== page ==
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The name Simon Commission was after its chairman, Sir John Simon. The commission consisted of seven members (all British) and arrived in India in 1928. The Indian National Congress and most other Indian political parties boycotted the commission. It, nevertheless, published a two-volume report, mainly the work of Simon.
Arrival in India
The Simon Commission was in November 1927 under the chairmanship of Sir John Simon to report on the political situation in India. Some Indians called it ‘white man’s commission.’
Formation and members
The head of the Simon Commission was Sir John Simon, who became the British Foreign Secretary in 1929. It consisted of seven members—all British.
In 1928, the Commission came to India and was boycotted by Indians as a ‘white man’s commission’ since no Indians were allowed. The report includes some important proposals for constitutional reforms, but these faced rejections by Lord Irwin and his successor, Lord Willingdon, because they wanted an immediate transfer of power to Indians rather than gradual change over several years.
In May 1930, the Commission issued its two-volume report. The commission proposed abolishing the diarchy and extending provincial autonomy by establishing a representative government in each province. However, it allowed British governors of provinces to retain much of their emergency powers, implying that the provinces would have very little autonomy in practice. In particular, the commission’s report did not mention dominion status. The commission suggests to maintain separate electorates as long as inter-communal tensions between Hindus and Muslims persist.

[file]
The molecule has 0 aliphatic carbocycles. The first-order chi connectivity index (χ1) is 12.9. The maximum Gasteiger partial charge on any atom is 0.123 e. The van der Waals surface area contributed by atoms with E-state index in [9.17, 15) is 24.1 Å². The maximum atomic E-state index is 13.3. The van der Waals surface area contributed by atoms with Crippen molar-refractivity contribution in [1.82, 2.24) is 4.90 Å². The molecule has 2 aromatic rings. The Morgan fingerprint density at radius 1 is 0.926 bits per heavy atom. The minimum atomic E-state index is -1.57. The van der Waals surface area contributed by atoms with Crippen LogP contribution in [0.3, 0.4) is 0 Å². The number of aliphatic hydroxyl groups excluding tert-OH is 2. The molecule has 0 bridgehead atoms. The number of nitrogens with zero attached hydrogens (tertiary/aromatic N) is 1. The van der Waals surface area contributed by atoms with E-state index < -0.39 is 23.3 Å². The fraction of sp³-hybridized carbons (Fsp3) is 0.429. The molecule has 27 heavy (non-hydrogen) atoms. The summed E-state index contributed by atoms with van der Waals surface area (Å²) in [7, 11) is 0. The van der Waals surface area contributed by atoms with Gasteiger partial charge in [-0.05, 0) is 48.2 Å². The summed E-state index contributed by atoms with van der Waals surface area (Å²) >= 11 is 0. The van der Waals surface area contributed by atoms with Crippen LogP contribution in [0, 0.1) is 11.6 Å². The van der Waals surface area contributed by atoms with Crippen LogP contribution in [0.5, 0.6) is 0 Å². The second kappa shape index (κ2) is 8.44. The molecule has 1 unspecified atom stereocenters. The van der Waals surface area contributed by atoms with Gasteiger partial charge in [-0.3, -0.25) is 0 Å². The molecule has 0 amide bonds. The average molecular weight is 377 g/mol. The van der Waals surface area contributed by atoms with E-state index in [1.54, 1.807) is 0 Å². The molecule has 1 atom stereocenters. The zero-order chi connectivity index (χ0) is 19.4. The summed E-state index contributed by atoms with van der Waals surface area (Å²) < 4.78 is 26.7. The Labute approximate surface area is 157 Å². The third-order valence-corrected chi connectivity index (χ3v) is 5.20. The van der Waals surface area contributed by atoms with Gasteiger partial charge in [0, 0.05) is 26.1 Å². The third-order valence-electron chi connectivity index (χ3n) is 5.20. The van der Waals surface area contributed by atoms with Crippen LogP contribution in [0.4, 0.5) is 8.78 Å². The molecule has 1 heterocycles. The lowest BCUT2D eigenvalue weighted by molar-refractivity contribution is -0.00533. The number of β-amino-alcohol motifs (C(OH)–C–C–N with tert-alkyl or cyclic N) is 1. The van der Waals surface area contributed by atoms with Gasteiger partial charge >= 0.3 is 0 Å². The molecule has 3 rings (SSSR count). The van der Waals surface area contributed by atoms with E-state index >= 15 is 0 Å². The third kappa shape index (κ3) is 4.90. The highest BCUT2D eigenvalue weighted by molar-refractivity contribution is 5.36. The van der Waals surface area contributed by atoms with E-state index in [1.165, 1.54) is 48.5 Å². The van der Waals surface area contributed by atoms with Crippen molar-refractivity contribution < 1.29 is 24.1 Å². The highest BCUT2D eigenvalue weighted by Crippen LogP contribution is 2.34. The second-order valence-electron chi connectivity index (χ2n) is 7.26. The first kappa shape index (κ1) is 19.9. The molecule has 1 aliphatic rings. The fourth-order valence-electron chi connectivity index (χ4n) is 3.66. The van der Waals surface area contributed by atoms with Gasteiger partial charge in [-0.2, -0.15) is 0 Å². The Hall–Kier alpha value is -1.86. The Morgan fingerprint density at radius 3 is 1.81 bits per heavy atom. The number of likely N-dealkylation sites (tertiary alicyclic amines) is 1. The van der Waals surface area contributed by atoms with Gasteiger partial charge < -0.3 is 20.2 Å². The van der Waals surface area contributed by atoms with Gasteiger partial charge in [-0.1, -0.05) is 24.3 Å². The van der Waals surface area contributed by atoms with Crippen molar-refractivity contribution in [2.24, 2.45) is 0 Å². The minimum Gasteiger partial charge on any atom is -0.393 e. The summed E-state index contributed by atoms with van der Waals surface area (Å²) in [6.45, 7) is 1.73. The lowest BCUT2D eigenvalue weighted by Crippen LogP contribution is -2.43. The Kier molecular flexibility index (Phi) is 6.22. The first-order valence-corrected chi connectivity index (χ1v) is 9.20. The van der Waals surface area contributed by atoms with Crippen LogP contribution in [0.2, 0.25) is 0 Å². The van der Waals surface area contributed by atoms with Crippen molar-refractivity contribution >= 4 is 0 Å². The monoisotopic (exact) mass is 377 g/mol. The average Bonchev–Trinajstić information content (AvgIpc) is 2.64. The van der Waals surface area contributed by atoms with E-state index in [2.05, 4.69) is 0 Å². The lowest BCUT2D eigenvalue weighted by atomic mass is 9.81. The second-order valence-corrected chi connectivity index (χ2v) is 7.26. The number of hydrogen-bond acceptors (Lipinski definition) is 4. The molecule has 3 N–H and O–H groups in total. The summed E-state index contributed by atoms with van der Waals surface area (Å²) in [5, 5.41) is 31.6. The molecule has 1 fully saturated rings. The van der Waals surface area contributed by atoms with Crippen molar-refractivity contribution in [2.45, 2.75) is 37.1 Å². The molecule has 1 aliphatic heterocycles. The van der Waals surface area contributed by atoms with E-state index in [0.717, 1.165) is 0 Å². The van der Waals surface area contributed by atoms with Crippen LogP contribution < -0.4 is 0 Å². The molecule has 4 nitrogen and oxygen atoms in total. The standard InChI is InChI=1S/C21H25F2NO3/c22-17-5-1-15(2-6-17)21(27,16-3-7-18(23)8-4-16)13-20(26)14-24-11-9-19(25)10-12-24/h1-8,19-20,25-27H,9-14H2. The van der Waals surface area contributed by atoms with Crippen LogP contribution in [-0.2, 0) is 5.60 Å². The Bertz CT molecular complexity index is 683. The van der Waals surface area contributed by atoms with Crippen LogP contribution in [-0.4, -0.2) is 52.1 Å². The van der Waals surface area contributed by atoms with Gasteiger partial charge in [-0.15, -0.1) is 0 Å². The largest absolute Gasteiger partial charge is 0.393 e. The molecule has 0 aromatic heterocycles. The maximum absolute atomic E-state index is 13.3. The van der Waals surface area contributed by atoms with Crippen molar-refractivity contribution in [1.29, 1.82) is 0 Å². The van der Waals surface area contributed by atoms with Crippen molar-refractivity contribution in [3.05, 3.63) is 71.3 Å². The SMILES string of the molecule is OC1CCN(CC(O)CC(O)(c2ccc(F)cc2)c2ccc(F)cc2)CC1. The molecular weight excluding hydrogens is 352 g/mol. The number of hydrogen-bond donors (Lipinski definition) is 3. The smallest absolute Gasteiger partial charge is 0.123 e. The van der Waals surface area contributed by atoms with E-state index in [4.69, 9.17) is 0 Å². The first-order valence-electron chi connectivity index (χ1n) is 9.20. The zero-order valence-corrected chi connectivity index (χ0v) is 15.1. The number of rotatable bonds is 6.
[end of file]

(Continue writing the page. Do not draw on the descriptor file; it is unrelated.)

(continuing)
The commission was boycotted by the Indians, especially because no Indian was a part of it.
The Indians felt that the commission was not impartial. The Commission was headed by Sir John Simon, who had earlier served as Secretary of State for India and had been responsible for negotiating a settlement with the Indian leaders in 1930 at London’s Round Table Conference. Also, Lord Irwin (later Lord Halifax), who had been Viceroy of India from 1923-1931 and supported British rule in India, was one of its members. The commission did not consult the Indians. No invitation nor views on what form a federal government should take or how such a government should function.
‘White man’s commission’ and ‘Simon, go back.
The nationalists boycotted the commission who called it a ‘white man’s commission.’ They also gave a call, ‘Simon, go back.’
The Simon Commission was not accepted by the Indians and they were unhappy with its composition and methodology of work. The Commission failed to understand the demands of Indians and thus could not come up with a good solution for them to solve their problems amicably.
The Congress meeting with commission
The Congress formed an all-party committee comprising Gandhiji, Motilal Nehru, Vithalbhai Patel, Subhash Bose, and Jawaharlal Nehru to meet the Commission. The Committee had representatives from all parties that were opposed to partition, including Sardar Vallabhbhai Patel, Kailash Nath Katju, N.G. Ranga, and Shyamaprasad Mookerjee.